Forever by Pete Hamill

foreverForever is a historical novel that traces the life of the narrator, Cormac O’Connor, from the 1700s outside of Belfast, Ireland to the fall of the Twin Towers in New York City. It’s beautifully written – descriptive and vivid in a way that you can feel, see, smell, touch, and taste New York City. And Hamill weaves history and fiction in such a wonderful way that I immediately devoured the first 400 pages of this 600+ plus novel.

But then there’s a break in the flow as Cormac’s story jumps from American Revolution to the days of Boss Tweed and Tammany Hall. And then – only a mere forty pages later – Cormac is pointing out the absurdity of the Y2K anxieties. The break stuck with me even after the story returned to it’s previous perfect flow and I was unable to let it do.

I loved how Hamill presented New York as a living, breathing person rather than a place, especially since there is now where in the world like Manhattan. The first one hundred pages are about Ireland and Cormac’s Celtic roots, but Hamill intertwines the Irish into New York in the same manner as they did as immigrants – slowly, but surely.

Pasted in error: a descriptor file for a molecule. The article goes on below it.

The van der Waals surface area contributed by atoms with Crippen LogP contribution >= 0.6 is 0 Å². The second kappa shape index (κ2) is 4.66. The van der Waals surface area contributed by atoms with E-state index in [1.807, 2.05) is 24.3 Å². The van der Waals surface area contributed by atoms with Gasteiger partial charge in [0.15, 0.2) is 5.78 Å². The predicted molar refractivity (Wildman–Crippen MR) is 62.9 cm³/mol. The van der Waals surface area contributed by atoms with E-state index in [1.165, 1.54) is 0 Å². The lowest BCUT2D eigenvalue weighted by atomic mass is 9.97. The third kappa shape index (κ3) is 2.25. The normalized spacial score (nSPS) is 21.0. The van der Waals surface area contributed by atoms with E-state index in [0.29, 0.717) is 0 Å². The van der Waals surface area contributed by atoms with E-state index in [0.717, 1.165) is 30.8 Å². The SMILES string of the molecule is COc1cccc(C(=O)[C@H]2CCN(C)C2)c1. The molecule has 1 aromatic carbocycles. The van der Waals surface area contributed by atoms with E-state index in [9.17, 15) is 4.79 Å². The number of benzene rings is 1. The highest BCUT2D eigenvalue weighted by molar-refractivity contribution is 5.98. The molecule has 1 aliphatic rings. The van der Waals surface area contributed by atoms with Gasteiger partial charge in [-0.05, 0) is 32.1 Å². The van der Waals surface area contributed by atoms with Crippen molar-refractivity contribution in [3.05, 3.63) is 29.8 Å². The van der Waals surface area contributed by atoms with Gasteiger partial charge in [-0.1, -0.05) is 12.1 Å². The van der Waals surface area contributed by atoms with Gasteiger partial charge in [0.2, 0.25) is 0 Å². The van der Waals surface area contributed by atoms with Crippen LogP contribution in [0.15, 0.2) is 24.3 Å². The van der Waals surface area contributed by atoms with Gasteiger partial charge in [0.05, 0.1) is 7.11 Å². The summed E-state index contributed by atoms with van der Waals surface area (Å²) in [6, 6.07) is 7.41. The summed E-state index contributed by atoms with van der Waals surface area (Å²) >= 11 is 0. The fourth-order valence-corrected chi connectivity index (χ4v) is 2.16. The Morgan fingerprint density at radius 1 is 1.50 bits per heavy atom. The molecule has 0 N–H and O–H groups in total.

Living forever means Cormac interacts with so many historical and famous characters – Washington, Boss Tweed – and throws himself into famous moments in New York City and American history – the American Revolution, the race between Hearst and Pulitzer, 9/11. And, as a forewarning, Cormac living forever also means he spends most of his life obsessing over and avenging his parents’ deaths.

I was somewhat disappointed with the ending, but I don’t think it completely detracts from the novel like the time jump does. Ignore the last eleven sentences of Forever and you’ll possibly avoid the disappointment.

Still, Forever is a vivid, unique story that portrays an extremely unique city in a spectacular way. It’s not without it’s disappointments but I thoroughly enjoyed it.

Others’ Thoughts:

Book Mentioned:

  • Hamill, Pete. Forever. New York: Back Bay Books, 2003. Originally published 2002. Print. 613 pgs. ISBN: 0316735698. Source: Library.
Book Cover © Back Bay Books. Retrieved: November 17, 2011.


  1. I read this one last year and loved it. However, I totally agree that the time jump, skipping over much of the best bits of the 20th century, was kind of disappointing.


  2. Bought this one the last time I was in NY. Was all excited about it, but then saw a not-so-good review, saying that Cormac only actually arrives in NY after 100 pages or so and that the pace was really slow. You have me hope again 🙂


  3. I think Alex definitely read my review. I was kinda disappointed with this one, but maybe my expectations were too high. I did love the descriptions of New York, that was my favorite part. The jumping around did lose me a bit and the end was sort of the last straw for me. Your review is great though!


  4. This one was too much for me (as I assume you know from looking at my review!) I got lost somewhere before the halfway point. I did like the rich descriptions, but there wasn’t enough character for me, it was hard to hold onto a thread of story.


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